This is the latest installment of the DTC Briefing, a weekly Modern Retail+ column about the biggest challenges and trends facing the volatile direct-to-consumer startup world. More from the series →
Direct-to-consumer startups face a tough task for the remainder of the year: growing their businesses, profitably, while inflation remains sky high and capital is harder to come by.
That was the underlying sentiment at the Commerce Summit, a gathering of more than 150 e-commerce leaders and investment bankers hosted in New York City last week. The event was indicative of just how the direct-to-consumer startup space has evolved over the past few years.
Rather than painting a magical picture of how building a direct relationship with customers can lead to exponential growth, many of the sessions at the event took a more grounded tone. A session on raising capital discussed how investors, who for the longest time valued revenue growth, are now more closely scrutinizing how profitability improves in line with growth. In a session on growth, e-commerce executives discussed how they have adapted to an inflationary environment in which consumer demand can vary wildly from season to season.
As one attendee put it to me, DTC brands — who used to endlessly espouse digital marketing buzzwords like CAC and LTV — are now sounding more like regular businesses, talking more about metrics like gross margin and EBITDA.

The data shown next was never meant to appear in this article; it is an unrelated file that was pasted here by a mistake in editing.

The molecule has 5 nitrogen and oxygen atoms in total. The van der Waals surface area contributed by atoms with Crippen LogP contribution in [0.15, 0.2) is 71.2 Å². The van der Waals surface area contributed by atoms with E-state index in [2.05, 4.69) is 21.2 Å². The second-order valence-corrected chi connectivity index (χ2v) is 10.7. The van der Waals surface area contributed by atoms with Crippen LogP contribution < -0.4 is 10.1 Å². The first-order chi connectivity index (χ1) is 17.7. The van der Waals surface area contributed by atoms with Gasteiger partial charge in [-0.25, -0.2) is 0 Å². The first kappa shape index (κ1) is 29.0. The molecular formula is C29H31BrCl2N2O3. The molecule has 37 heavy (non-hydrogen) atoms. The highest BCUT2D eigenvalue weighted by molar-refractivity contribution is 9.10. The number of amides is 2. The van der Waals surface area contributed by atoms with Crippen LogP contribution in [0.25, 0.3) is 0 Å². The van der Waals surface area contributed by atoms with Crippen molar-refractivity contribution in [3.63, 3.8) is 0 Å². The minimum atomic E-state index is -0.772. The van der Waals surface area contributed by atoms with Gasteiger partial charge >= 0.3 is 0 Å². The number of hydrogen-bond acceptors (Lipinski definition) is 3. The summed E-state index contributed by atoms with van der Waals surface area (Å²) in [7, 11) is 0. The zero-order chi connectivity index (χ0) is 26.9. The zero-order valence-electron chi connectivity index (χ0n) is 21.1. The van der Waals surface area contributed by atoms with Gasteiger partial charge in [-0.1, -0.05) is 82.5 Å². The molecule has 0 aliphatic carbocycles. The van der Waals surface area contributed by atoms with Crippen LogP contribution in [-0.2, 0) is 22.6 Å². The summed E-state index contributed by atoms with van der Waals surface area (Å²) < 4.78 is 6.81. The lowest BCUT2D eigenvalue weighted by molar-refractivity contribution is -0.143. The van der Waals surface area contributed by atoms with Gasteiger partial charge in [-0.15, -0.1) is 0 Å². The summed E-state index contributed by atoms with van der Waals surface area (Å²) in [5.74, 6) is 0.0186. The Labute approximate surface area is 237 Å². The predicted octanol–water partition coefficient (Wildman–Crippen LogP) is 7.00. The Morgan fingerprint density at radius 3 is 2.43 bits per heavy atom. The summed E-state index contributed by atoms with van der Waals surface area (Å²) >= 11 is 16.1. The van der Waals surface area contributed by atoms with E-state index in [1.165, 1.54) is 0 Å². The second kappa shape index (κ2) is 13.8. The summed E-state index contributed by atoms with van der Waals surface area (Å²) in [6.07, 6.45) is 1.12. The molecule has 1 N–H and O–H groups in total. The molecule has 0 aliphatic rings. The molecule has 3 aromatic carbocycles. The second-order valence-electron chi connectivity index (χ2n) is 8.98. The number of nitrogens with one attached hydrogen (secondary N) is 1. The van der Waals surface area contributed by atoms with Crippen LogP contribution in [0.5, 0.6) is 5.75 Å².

But the last few years have also been marked by an unprecedented amount of volatility — ranging from the pandemic to inflation to IOS changes — that also makes it difficult for DTC brands to figure out what the market wants from them. Even this past Memorial Day weekend, a big sales period for brands, was marked with uncertainty about whether Congress would reach a deal with the White House to raise the debt ceiling.
“If you think about the last three or four years there’s been no ‘normal time’ or ‘normal year,'” Kevin Gould, another attendee and the founder of beauty holding company Kombo Ventures told me. “And I think we can’t anticipate there will ever be a normal time again.” He added, “it is certain that there will be uncertainty going forward — it is on us to continue to adapt when things come up.”
Below are my three biggest takeaways from the event about how the operating environment has changed for DTC startups.
Demand planning has gotten more complicated
Changing demand was one of the biggest issues discussed at a session on growth, featuring executives from True Classics, Mejuri and more. After all, how much inventory a brand has on hand dictates how much they can grow. Ben Yahalom, president of apparel brand True Classics, said the key theme his company is thinking about is, “how do we build flexibility into every single thing we do, from sourcing to ops?”
“We are in a commodity-based business so whenever there is macroeconomic issues — gold price goes up and our margin gets squeezed — so the past couple of years I would say have been challenging, from a demand standpoint, from a cost structure standpoint,” Noura Sakkijha, cofounder of jewelry brand Mejuri said.
The way that many brands have dealt with that, as Yahalom acknowledged, is to try to build more flexibility into every area of the business — especially purchase orders — so that a company doesn’t get screwed if, say, it experiences a huge unexpected spike in demand for one product or waning interest in a former best seller.
David Ghiyam, president of vitamin brand MaryRuth Organics, said he started to implement weekly sessions during the pandemic — now, they are only monthly — “reassessing every vulnerability in the business, from every aspect, and finding a way to bulletproof the business.”
Investors take a different tone